SEBASTIAN — Along this tiny farm town’s narrow streets, cars pull into dusty parking lots, neon flashing against stark windowless buildings.
For years, residents like Joe Salinas have dubbed this town “Little Las Vegas.”
Now they call it “Sin City,” he said.
Just north on Business 77, Lyford’s the new “Little Las Vegas,” he said.
From across the Rio Grande Valley, players have been driving here for years, pumping millions of dollars into the game room industry that has turned this town into an eight-liner mecca.
“You should see it on Saturday night,” Salinas said. “You see cars going from one game room to another like they’re bar hopping.”
Game rooms grinding in wheels of justice
Five years after Sebastian game rooms challenged Willacy County’s toughened law in court, eight-liner arcades are doing big business here.
Now, the cases are being settled, Robert Flores, the attorney representing the La Victoria, Silver Star, Silver Express and Silver Outpost game rooms, said Wednesday.
“They’re in the process of being settled,” he said, adding he did not have a timetable for the settlement. “They’re negotiating paying penalties to the county and what the civil penalties will be.”
In 2018, years of complaints led Willacy County commissioners to pass an ordinance regulating game rooms in the county’s vast unincorporated areas, requiring the arcades to re-apply for permits to operate.
After some game room owners argued the county unfairly rejected their applications, they filed lawsuits claiming they were denied their due process rights.
Soon, a judge was granting their requests for temporary restraining orders, allowing them to stay in business.
Ever since, their lawsuits have been grinding in the wheels of justice while eight-liner arcades rake in millions along the county’s southern edge.
“They keep stalling and asking for continuances,” Salinas, a radio station technical director, said. “It’s irritating to see it going on for years and nothing’s been done.”
Still waiting for judge’s ruling
Today, six game rooms are operating along Sebastian’s narrow streets, while five arcades are open in Lyford, with another under construction.
While some residents complain of blaring noise and car lights blasting into their windows late at night, others tell stories of players crossing their yards walking to game rooms closing at 3 a.m.
Meanwhile, Sheriff Joe Salazar said he is waiting for judges to rule on the lawsuits.
“We’re pretty much just waiting so we can enforce the ordinance,” he said.
In his department, his short staff is hard pressed to conduct undercover investigations to stage raids.
“Personnel — that’s definitely the issue,” Salazar said.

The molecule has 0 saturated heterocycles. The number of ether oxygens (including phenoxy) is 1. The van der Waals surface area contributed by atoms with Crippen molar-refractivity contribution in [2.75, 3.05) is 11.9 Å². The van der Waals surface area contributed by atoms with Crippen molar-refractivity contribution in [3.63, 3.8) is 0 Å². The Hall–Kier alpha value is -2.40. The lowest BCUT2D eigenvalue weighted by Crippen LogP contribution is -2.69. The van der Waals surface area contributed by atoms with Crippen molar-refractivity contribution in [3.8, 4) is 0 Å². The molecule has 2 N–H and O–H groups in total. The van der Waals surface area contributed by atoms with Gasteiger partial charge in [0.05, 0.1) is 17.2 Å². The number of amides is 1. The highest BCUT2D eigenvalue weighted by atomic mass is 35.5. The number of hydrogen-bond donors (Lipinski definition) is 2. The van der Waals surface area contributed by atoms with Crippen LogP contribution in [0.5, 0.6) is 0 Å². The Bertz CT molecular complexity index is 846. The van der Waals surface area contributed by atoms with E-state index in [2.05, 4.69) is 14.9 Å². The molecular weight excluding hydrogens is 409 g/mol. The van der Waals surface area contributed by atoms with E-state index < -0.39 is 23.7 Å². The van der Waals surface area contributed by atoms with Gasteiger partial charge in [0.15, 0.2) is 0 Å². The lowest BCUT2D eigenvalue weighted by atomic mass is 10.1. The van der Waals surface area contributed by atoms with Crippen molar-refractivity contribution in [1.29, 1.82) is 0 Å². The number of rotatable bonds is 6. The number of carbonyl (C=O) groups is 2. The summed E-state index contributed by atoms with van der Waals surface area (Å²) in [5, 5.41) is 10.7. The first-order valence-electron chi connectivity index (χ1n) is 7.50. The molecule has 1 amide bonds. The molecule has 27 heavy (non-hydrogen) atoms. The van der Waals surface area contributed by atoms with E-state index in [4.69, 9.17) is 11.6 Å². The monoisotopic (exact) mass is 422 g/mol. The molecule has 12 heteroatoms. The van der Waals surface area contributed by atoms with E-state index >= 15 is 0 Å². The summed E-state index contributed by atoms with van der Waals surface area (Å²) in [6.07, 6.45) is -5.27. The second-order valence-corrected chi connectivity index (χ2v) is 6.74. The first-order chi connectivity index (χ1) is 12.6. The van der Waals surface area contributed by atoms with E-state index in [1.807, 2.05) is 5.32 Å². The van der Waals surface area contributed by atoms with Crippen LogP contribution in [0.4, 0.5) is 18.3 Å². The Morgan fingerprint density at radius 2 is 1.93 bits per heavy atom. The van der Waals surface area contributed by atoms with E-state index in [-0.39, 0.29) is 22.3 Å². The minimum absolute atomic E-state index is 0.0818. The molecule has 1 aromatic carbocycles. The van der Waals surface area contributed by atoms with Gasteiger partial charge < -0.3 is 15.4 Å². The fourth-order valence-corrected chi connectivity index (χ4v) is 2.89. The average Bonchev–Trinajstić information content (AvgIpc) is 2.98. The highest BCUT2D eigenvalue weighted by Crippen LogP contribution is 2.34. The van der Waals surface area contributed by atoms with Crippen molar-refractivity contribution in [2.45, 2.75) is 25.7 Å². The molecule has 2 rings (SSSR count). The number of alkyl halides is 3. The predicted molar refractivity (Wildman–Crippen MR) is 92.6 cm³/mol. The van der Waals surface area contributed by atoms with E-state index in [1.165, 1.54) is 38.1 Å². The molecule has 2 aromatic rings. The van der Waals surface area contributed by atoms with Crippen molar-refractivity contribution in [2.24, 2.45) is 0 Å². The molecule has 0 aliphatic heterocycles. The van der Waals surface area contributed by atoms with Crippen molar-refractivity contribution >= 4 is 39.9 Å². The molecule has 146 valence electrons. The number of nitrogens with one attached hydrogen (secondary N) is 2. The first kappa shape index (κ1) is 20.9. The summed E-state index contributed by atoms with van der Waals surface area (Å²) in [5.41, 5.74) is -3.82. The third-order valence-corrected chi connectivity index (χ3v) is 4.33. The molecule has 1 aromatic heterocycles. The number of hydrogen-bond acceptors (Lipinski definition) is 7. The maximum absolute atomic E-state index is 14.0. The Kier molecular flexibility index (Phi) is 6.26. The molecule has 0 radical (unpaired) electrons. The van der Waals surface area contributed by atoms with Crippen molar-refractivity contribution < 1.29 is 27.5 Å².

In Sebastian, residents are counting on the ordinance to drive game rooms out of town.
The ordinance, which requires new game rooms be located at least 300 feet from schools, churches and homes, also sets them at least 2,500 feet from other arcades, on highway frontage roads with direct access to highways.
While calling for fines of $10,000 per day for each violation, the ordinance also requires game rooms to limit operations between 10 a.m. and 11 p.m. Sundays through Thursday and from 10 a.m. to 1 a.m. on Fridays and Saturdays.
On Tuesday, Willacy County District Attorney Annette Hinojosa referred questions to Rene Oliveira Jr., the county’s lead attorney in the game room cases.
Oliveira did not respond to messages requesting comment.
In Sebastian, a steady stream of players drives into town every day, pumping thousands of dollars into dark, smoky rooms full of glowing eight-liner machines.
“We have a lot of traffic here in town — they’re open all day, seven days a week,” Salinas said. “The potential for criminal activity is always there. Who knows what’s going on in those windowless buildings all over town.”
State law makes it illegal to operate eight-liner machines awarding players with cash or merchandise valued at more than 10 times the price to play the machine, or $5, whichever is less.
“It’s naive to think they’re handing out $5 gift cards,” Salinas said. “They all pay out money. They want to open up in Sebastian where there’s no police department. Game room owners are capitalizing on that.”
Lyford game room numbers growing
Just north of town in Lyford, city commissioners lifted the city’s cap on game rooms from five to six after an arcade filed a lawsuit about two years ago, arguing it remained open following a federal raid, City Attorney Rick Hoffman said.
Now, the former El Toro game room is under construction, planning to expand, City Secretary Benito Estrada said.
At the police department, Chief Armin Martinez, the only officer on the force, said he is too hard pressed to launch undercover operations.
“It boggles my mind they’re still in operation,” he said, adding his full-time police officer left to take a job with the sheriff’s department two weeks ago.
“I’m pretty sure there is criminal activity out there but I haven’t been able to prove criminal activity,” he said. “It’s not that we’re turning a blind eye. We’d have to do an undercover op but I’m the only officer working right now. It boils down to funding. With our resources, it’s hard to shut them down.”
Raymondville drives arcades out of town
In Willacy County, Raymondville helped lead the charge, winning its fight against game rooms.
In 2016, city commissioners passed a tough ordinance, driving eight-liner arcades out of town.
Ever since, police raids have kept them out.
“We just abide by the law,” Mayor Gilbert Gonzales said. “They open up, they get raided and they go somewhere else. We do undercover. The PD sends people to play. If they get paid more than they’re supposed to, we get everything together. If they’re violating the law, we raid them.”
The story brings hope to Sebastian.
“We’ve never given up on the idea of trying to get these things out of town,” Salinas said.